Loud and Proud!

The Growth of Japan’s Annual Pride March

Parading the streets of a country that had remained quiet for so long.

Emily W. (11)

Parading the streets of a country that had remained quiet for so long.

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We were enveloped in a seething mass of colour, sweeping down the gaudy roads of Harajuku. Sweat-soaked from the beat of the May sun, we marched in tandem on the fourteenth anniversary of the Pride Parade in Tokyo, cheering and grinning. We were swaddled by a sea of people bouncing down the road with us, waving rainbow flags and bold signs. But us, we held no flags, no signs that proclaimed, “Love is love.” My friends and I—we just walked, linking arms and holding hands.

“Happy pride!” was the enduring chant of the day, voices growing hoarse as we yelled at everything and everyone. And much to my surprise, people were chanting it back.

We passed people on the street who weren’t even marching with us, and nearly every single one of them high-fived us, or at least shrieked with wordless, allied joy. The best I had hoped for – or at least, what I had expected from Japan, always so quietly reserved – was the odd passerby nodding politely in our direction and hurrying on their way as we galumphed by. I was instead greeted by rallying cries, fistbumps, high-fives, and the confirmation that love is indeed love. I’d never expected love in Japan to be so loud, and so proud.

“I like your shirt!” a pedestrian on the street yelled at me, referring to the top I was wearing that displayed Youtube’s famous logo in rainbow colours. “Oh, yeah, and HAPPY PRIDE!”

“Thanks! You too!” I cried breathlessly, stumbling past. I glanced ahead, to where one of my friends was clutching the hands of a complete stranger. They took turns to yell at each other ardently. It seemed the two of them were engaging in a spirited competition: who could scream “happy pride” the loudest.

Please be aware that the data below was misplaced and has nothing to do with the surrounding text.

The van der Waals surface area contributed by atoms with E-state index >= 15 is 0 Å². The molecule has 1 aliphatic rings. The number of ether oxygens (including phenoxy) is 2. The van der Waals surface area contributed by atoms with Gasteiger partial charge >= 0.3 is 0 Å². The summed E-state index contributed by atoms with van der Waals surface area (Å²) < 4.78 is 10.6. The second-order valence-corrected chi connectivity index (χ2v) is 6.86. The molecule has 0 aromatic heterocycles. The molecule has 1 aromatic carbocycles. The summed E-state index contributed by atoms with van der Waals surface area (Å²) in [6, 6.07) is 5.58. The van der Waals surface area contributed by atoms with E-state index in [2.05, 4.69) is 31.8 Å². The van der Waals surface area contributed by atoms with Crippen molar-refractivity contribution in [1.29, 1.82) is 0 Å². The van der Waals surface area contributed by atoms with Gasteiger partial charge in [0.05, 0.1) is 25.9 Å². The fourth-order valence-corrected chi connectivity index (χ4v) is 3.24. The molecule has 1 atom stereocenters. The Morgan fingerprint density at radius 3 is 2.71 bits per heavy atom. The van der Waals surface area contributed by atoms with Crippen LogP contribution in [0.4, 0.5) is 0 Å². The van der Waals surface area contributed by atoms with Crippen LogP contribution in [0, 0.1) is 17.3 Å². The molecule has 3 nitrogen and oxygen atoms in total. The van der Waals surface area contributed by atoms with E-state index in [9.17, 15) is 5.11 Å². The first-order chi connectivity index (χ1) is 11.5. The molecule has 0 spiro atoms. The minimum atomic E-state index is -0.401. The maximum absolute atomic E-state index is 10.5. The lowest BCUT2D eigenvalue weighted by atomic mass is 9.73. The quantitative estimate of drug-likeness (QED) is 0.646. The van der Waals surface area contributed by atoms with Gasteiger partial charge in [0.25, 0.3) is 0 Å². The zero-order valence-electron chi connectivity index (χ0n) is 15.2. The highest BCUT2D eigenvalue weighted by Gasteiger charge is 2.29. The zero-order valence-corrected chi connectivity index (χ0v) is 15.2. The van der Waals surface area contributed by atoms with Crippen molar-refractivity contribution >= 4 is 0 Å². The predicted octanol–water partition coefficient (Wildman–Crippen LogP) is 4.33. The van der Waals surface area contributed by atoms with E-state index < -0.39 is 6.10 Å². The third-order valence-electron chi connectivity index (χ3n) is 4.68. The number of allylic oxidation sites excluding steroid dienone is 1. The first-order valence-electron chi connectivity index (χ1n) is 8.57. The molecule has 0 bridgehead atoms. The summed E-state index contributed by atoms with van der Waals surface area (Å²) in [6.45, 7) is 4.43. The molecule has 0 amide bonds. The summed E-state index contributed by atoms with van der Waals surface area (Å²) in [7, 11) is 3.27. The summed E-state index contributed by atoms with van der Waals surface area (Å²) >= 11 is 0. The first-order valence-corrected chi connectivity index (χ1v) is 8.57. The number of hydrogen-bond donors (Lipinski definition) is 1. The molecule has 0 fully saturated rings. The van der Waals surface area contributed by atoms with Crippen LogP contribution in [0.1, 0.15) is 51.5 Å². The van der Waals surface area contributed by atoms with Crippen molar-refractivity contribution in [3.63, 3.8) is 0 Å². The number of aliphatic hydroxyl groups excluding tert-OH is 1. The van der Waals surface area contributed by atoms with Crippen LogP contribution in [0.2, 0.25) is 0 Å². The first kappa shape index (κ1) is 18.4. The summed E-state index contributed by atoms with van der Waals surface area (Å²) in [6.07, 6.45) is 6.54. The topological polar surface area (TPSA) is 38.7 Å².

Traffic was halted so the parade could pass through. Employees waved emphatically at us out of shop windows. Pedestrians yelled encouragingly across the street. And the throng of people that marched with me was sunny-faced and bright.

Teens wore face paint and corsets and headdresses made of balloons. Drag queens in glorious attire teetered beside me on their stilettos. The woman behind me was a walking burst of colour — with her flower crown, Lennon sunglasses, and feather boa, swathed in a Pride flag like a cape. A man further to my right was wearing a rainbow top hat, butter-yellow pantaloons, and nothing else. Everywhere I looked I saw richly-hued wigs, gauzy tutus, and glittering eye make-up, on both men and women, and everyone in between.

But this is not the Japan I grew up with. Well-mannered and withdrawn – that was the Japan I’d grown to know, a nation of polite nods and hushed emotions, characterized by their preference to remain silent on uncomfortable topics. In my eyes, it was certainly not a country that celebrated its queer community in psychedelic splendour.

At best, Japan just doesn’t talk about its queer community. At worst, they’re backward. All my life, I’d grown up in Japan watching transgender women being treated as a joke on TV, and trying to understand why homosexual relationships weren’t addressed at all. To be queer was to commit social suicide – condemned to a lonely, unrepresented way of life. Gay was taboo. Not to be discussed. Certainly not to be celebrated.